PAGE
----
I have an affection for work done in the open. I love how OSS projects morph and take shape in front of everyone who’s interested. I love how an open-minded conversation can totally re-frame a project. I love the tension and inspiration that comes with putting your work on display. Not the output of the work but the actual, messy work.
Down the street from my house lives an elderly gentleman who’s a true jack of all trades. He fixes cars, repaints old furniture, does woodworking, and gardens. He does it all in front of his huge garage, with both doors wide open. And he’s quick to strike up a conversation with anyone who seems interested. His work makes the neighborhood a friendlier and happier place. And I think that the neighborhood makes him a friendlier and happier person.
I have befriended many of my neighbors in similar ways. Fixing things around the house, doing a work-out on the driveway, or playing with the kids on the street. Exposing myself and the work I do has led to conversations, that in turn has led to both dinners and friendships.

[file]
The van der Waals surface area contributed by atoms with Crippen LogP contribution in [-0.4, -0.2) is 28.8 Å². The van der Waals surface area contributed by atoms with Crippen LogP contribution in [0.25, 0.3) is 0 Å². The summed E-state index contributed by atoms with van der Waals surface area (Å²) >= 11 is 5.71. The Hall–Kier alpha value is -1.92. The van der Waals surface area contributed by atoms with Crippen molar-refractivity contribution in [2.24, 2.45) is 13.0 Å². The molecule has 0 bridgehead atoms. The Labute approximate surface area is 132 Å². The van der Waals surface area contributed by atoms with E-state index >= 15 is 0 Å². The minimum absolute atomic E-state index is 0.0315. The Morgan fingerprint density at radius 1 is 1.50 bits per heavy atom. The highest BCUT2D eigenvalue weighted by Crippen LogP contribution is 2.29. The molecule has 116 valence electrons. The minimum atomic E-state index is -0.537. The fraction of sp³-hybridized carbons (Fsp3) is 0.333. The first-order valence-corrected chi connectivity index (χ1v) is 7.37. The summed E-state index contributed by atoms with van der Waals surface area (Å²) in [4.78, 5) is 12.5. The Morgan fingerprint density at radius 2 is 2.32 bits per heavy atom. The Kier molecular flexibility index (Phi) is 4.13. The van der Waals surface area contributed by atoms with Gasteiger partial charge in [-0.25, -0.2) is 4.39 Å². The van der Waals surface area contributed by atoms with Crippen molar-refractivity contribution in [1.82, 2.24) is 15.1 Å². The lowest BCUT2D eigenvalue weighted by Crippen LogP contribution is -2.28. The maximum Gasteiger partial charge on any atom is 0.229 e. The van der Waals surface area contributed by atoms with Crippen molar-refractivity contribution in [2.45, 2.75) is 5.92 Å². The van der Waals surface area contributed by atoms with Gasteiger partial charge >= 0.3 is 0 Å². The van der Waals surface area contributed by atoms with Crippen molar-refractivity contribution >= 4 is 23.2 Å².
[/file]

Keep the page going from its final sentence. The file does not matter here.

When we open up our workspace to the public it becomes approachable. It turns into something that other people can take part in, ask questions about, and have opinions on. It’s the creative opposite of opening up your garage to show off the old Camaro that you finished renovating.
It’s obvious that we should bring the same practices to the workplace. We should put the work we do on display for everyone to see. Especially when the work is still taking shape. That’s when we can allow people to ask questions, have opinions, and influence our path. The closer we get the mark the work as done, the more rigid it becomes. When you roll that Camaro through the doors it’s too late for me to mention that article I read about repairing vinyl. And it’s too late for me to even try to understand how you have managed to turn a banged-up old car into the piece of art that sits on your driveway. By then, we’ve lost that opportunity to connect.
So whatever you’re working on right now, I encourage you to share it. Open up your garage door. Someone might walk by and glance at what you’re doing. They won’t care if it’s messy in there. The truth is that they’ll appreciate it. They might appreciate it enough to ask you a question. Or to tell you a story. To connect and learn.